After 10 years heading the 92nd Street Y’s Derekh Torah program – reaching thousands of students through its Introduction to Judaism class – Tenafly resident Rabbi Leana Moritt has brought her passion for sharing Jewish knowledge to Bergen County.
Through Thresholds, founded by the rabbi as a “pluralistic Jewish engagement organization,” Moritt is targeting what she calls the Jewishly curious – Jews seeking a deeper connection with their heritage and non-Jews who want to know more about Judaism.
Thresholds is not unique, said Moritt.
“It’s the kind of group that’s starting to bubble up around the country. It’s working and it’s needed,” she added, noting that the people engaged in interfaith engagement work have come to realize that they’re not alone.
Moritt, a fellow in the National Jewish Center for Learning and Leadership’s Rabbis Without Borders program, explained that the Jewishly curious can include a wide range of people, from Jews who ceased their Jewish studies at age 13 to those with a Jewish family member who are curious about that part of their heritage.
“A generation or two later, they may really want to know what that means and how to engage in it,” she said.
Those considering or actively pursuing conversion, are also among those who may want to know more about Judaism, she said, noting that often someone’s curiosity is spurred by an upcoming lifecycle event, when that person may seek to “draw meaning from a new stage of life.”
In addition, she said, some non-Jews in an intermarriage who do not pursue conversion while their parents are alive may “take the plunge after the parent passes on.”
“It’s for those on the threshold of Jewish life,” she said. “It’s a safe place for many people to be for a period of time. Thresholds fortifies people with knowledge and comfort until they’re ready to take the next step, whatever that may be,” said Moritt. “There’s no agenda, no preconceived idea of where they’re supposed to go practically, culturally, or spiritually.”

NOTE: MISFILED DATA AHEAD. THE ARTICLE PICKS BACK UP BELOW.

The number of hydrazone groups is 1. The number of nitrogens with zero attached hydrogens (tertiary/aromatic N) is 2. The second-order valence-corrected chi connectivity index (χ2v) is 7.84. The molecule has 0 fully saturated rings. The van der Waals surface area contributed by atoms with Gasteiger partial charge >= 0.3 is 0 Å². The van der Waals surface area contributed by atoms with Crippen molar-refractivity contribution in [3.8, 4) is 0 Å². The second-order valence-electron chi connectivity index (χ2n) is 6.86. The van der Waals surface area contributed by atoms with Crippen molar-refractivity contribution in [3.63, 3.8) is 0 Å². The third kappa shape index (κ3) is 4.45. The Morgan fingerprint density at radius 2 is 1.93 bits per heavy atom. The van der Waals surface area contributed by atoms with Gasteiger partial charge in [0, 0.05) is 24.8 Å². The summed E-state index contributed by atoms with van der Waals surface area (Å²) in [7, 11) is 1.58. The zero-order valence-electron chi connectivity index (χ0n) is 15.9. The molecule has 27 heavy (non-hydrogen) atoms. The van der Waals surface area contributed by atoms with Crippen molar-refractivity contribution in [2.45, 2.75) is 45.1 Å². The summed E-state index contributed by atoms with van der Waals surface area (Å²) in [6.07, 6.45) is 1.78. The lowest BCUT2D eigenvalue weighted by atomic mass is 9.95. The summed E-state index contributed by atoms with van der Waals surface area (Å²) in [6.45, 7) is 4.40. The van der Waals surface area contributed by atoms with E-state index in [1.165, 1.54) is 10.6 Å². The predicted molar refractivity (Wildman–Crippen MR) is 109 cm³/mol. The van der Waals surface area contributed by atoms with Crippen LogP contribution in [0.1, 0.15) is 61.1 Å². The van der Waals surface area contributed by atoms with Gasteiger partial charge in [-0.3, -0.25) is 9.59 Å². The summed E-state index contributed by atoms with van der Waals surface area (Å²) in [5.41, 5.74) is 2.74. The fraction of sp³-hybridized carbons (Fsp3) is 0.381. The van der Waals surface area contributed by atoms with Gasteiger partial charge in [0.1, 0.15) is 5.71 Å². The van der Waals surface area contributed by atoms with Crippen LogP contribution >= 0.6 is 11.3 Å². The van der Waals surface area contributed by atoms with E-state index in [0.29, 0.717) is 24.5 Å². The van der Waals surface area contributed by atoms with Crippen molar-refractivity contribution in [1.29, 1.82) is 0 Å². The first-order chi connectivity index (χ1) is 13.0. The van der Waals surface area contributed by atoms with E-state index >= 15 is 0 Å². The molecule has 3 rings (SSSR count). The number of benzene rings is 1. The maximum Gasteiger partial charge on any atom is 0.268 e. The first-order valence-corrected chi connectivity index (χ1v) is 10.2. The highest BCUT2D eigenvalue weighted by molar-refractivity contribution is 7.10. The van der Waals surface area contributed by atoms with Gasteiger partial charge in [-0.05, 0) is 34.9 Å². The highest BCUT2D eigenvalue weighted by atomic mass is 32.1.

The rabbi cited research showing that there is a need for something “beyond welcoming. People feel welcome but not necessarily competent.”
“There are so many different places to hang your Jewish hat,” she said, noting that her classes are offered either in her own home or in the homes of students, where participants may feel more comfortable.
“There’s a difference between walking into an institution with folding chairs and chalkboards and sitting in someone’s living room, looking at their tchochkes,” she said. “While it’s important that people feel comfortable in synagogues, Judaism is most authentically practiced at home.”
“The style in which I teach is, ‘Yes, you can try this at home,'” she joked, adding that she also offers a ‘how-to’ component, accompanying students to synagogue and inviting them home for Shabbat dinner.
Moritt’s 30-week Introduction to Judaism class in Bergen County is offered at her home and is split into three 10-week units. Participants can enroll in all 30 classes or in any of the 10-week segments. The next cycle begins on Monday, Aug. 2.
“The classes don’t assume any particular amount of knowledge,” said Moritt, whose topics include Shabbat, holidays, the foundations of Torah, ethics, kashrut, prayer, conversion, and aspects of synagogue life.
In addition to her ongoing class, Moritt offers two interfaith grandparenting workshops – one at the Kaplen JCC on the Palisades and one at Temple Emanuel of the Pascack Valley in Woodcliff Lake – “empowering [participants’] identity as Jewish grandparents.”
A resource like Thresholds is important, said Moritt, since “many synagogues don’t have the critical mass to really support one-on-one learning or to integrate into the community those people taking their first steps.”
For more information, call Moritt at (201) 404-0698 or e-mail firstname.lastname@example.org.